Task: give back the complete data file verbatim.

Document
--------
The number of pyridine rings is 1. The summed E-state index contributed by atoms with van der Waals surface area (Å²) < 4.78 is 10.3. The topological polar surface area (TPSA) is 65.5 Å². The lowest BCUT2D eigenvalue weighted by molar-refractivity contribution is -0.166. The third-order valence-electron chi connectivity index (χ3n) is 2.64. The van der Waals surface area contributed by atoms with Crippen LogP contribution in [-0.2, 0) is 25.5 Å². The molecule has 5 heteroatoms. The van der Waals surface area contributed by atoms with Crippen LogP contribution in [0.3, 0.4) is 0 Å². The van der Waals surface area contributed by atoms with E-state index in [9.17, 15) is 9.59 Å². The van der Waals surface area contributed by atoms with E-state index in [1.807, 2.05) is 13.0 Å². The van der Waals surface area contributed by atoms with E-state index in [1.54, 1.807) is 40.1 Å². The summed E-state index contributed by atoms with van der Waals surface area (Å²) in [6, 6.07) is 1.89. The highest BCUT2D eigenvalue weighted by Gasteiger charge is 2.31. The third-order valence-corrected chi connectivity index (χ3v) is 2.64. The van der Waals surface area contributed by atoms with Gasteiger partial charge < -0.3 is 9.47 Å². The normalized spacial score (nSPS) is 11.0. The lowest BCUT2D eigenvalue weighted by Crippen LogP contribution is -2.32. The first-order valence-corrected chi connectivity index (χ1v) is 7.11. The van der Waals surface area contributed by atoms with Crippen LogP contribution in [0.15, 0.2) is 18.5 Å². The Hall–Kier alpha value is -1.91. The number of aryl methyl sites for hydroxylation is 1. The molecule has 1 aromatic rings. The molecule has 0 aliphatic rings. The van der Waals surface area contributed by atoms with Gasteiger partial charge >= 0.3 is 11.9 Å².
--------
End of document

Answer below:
The number of pyridine rings is 1. The summed E-state index contributed by atoms with van der Waals surface area (Å²) < 4.78 is 10.3. The topological polar surface area (TPSA) is 65.5 Å². The lowest BCUT2D eigenvalue weighted by molar-refractivity contribution is -0.166. The third-order valence-electron chi connectivity index (χ3n) is 2.64. The van der Waals surface area contributed by atoms with Crippen LogP contribution in [-0.2, 0) is 25.5 Å². The molecule has 5 heteroatoms. The van der Waals surface area contributed by atoms with Crippen LogP contribution in [0.3, 0.4) is 0 Å². The van der Waals surface area contributed by atoms with E-state index in [9.17, 15) is 9.59 Å². The van der Waals surface area contributed by atoms with E-state index in [1.807, 2.05) is 13.0 Å². The van der Waals surface area contributed by atoms with E-state index in [1.54, 1.807) is 40.1 Å². The summed E-state index contributed by atoms with van der Waals surface area (Å²) in [6, 6.07) is 1.89. The highest BCUT2D eigenvalue weighted by Gasteiger charge is 2.31. The third-order valence-corrected chi connectivity index (χ3v) is 2.64. The van der Waals surface area contributed by atoms with Gasteiger partial charge < -0.3 is 9.47 Å². The normalized spacial score (nSPS) is 11.0. The lowest BCUT2D eigenvalue weighted by Crippen LogP contribution is -2.32. The first-order valence-corrected chi connectivity index (χ1v) is 7.11. The van der Waals surface area contributed by atoms with Crippen LogP contribution in [0.15, 0.2) is 18.5 Å². The Hall–Kier alpha value is -1.91. The number of aryl methyl sites for hydroxylation is 1. The molecule has 1 aromatic rings. The molecule has 0 aliphatic rings. The van der Waals surface area contributed by atoms with Gasteiger partial charge >= 0.3 is 11.9 Å².